It’s even gotten to the point where the CFTC won’t even respond, in a timely manner anyway, to notifications that its premier and most widely watched publication, the Commitments of Traders (COT) report, contained serious errors in this week’s report. Let’s face it, more market observers and participants follow and rely on the COT report than ever before, so I understand the reticence of the agency of having to admit to a serious reporting error. But because the COT report is more relied on than ever before, the Commission can’t refuse to correct any obvious errors, no matter how embarrassing that may be. I understand the CFTC’s quandary – who wants to acknowledge a serious error pointed out by a persistent critic? But this is an official and important government publication and obvious errors must be corrected forthwith.

Not only have the errors in this past week’s report not been corrected (as of today’s publication time), I’ve yet to receive even an acknowledgement that my several notifications were even received. Hey, maybe I’m the one wrong here, but the CFTC hasn’t bothered to claim there are no errors. By the way, the short position of the non-reporting traders in COMEX silver went from, essentially, the lowest level ever in the previous week to the highest level ever, increasing by nearly 140% in one week, while all (larger) speculators bought back shorts. That’s impossible. It will be interesting to see if the Commission refuses to make the required corrections and simply continues reporting as if no errors were made – you know, the weasel approach.

The delay or possible refusal in the CFTC correcting the errors in this week’s COT report in silver and gold seem to be in keeping with agency’s overall refusal to deal with the precious metals manipulation. Let’s face it, refusing to acknowledge any reporting errors or the existence of a price manipulation makes corrections or rebuttal moot. It’s all corrupt as hell, but effective – if your goal is avoid doing the right thing at all costs.

The real cost to the regulators refusing to their job is that it diminishes the ideal of an impartial rule of law. I know the DOJ and CFTC can’t stand up to JPMorgan and that’s a loss so severe that it can barely be calculated. I said some time ago that my greatest personal fear would be to discover that the Justice Department was in on the JPM metals scam. Sadly, that fear has now been realized. Strange as this may sound, I’ve never been more convinced of the coming price explosion in silver almost for the exact same reason I’ve lost faith in the Justice Department. The DOJ’s and CFTC’s refusal to confront JPMorgan goes hand in hand with their refusal to defend it as well. No comment also means no legitimate defense exists and that JPMorgan will be allowed to pull off the financial score of history when prices explode.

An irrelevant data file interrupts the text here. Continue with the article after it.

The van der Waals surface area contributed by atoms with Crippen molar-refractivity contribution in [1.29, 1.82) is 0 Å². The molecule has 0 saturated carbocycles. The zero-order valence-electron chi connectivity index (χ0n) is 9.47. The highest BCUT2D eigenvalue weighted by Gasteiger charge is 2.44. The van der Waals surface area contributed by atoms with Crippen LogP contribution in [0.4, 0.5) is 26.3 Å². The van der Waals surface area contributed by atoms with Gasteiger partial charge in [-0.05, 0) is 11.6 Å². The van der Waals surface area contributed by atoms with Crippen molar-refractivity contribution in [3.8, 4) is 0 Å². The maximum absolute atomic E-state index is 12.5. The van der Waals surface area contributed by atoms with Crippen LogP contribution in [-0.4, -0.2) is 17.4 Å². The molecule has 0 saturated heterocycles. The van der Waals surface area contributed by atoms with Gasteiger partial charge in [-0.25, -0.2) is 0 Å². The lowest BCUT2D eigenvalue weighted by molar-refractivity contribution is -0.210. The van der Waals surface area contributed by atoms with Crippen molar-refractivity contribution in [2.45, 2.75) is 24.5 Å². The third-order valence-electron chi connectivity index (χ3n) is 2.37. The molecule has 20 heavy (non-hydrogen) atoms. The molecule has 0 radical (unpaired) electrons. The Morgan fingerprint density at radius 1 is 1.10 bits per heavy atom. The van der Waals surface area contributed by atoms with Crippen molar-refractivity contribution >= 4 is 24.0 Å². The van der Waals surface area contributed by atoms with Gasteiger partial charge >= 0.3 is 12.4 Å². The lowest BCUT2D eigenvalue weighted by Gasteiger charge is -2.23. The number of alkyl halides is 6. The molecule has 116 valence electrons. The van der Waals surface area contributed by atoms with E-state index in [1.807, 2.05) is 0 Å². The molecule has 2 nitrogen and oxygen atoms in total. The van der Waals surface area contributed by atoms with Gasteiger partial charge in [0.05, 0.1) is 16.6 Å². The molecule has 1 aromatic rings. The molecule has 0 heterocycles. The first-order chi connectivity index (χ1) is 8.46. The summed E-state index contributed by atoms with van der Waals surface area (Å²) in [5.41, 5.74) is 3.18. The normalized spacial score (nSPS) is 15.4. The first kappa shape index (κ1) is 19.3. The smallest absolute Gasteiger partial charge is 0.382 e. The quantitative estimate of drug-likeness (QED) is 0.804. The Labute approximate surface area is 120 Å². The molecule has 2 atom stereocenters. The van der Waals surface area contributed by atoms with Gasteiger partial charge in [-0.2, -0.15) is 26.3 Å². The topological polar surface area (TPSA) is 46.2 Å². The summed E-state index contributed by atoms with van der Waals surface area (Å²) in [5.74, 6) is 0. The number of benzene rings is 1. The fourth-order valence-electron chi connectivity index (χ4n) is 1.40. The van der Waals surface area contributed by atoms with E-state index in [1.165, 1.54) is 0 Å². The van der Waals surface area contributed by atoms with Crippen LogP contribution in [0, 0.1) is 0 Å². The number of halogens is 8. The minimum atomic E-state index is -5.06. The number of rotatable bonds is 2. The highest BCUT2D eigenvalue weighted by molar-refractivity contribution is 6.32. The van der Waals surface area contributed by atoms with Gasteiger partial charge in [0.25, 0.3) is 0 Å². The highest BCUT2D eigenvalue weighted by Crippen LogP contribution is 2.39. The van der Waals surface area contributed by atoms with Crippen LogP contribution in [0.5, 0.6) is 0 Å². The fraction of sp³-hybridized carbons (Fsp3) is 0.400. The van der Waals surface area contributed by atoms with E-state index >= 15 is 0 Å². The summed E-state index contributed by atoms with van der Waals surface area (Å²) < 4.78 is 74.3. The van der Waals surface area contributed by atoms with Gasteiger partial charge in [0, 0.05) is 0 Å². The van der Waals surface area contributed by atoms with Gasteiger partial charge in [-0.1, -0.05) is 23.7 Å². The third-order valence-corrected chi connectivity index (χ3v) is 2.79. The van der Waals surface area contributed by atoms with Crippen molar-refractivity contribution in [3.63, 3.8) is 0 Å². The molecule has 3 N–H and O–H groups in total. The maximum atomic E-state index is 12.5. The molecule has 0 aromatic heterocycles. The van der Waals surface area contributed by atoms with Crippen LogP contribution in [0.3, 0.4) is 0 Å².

The sharp selloff on Tuesday, the cutoff day of the COT reporting week, undoubtedly featured very significant managed money technical fund selling and commercial buying, only one of the two possible outcomes for the managed money buying and commercial selling that preceded the selloff. Was Tuesday’s heavy managed money selling enough to offset the earlier buying completely? That’s a question that will be answered in the new report (barring continued reporting errors). What’s not the slightest question was why prices first rose and then fell back below the key 50 day moving average.

This is the same paper positioning that sets prices as has occurred for decades. It had to be one or the other – either the big commercial shorts would get overrun or they wouldn’t. At least as concerns the Tuesday selloff, the big commercial shorts rang the cash register again (enabled by the brain dead technical funds) and at the expense of investors and producers everywhere.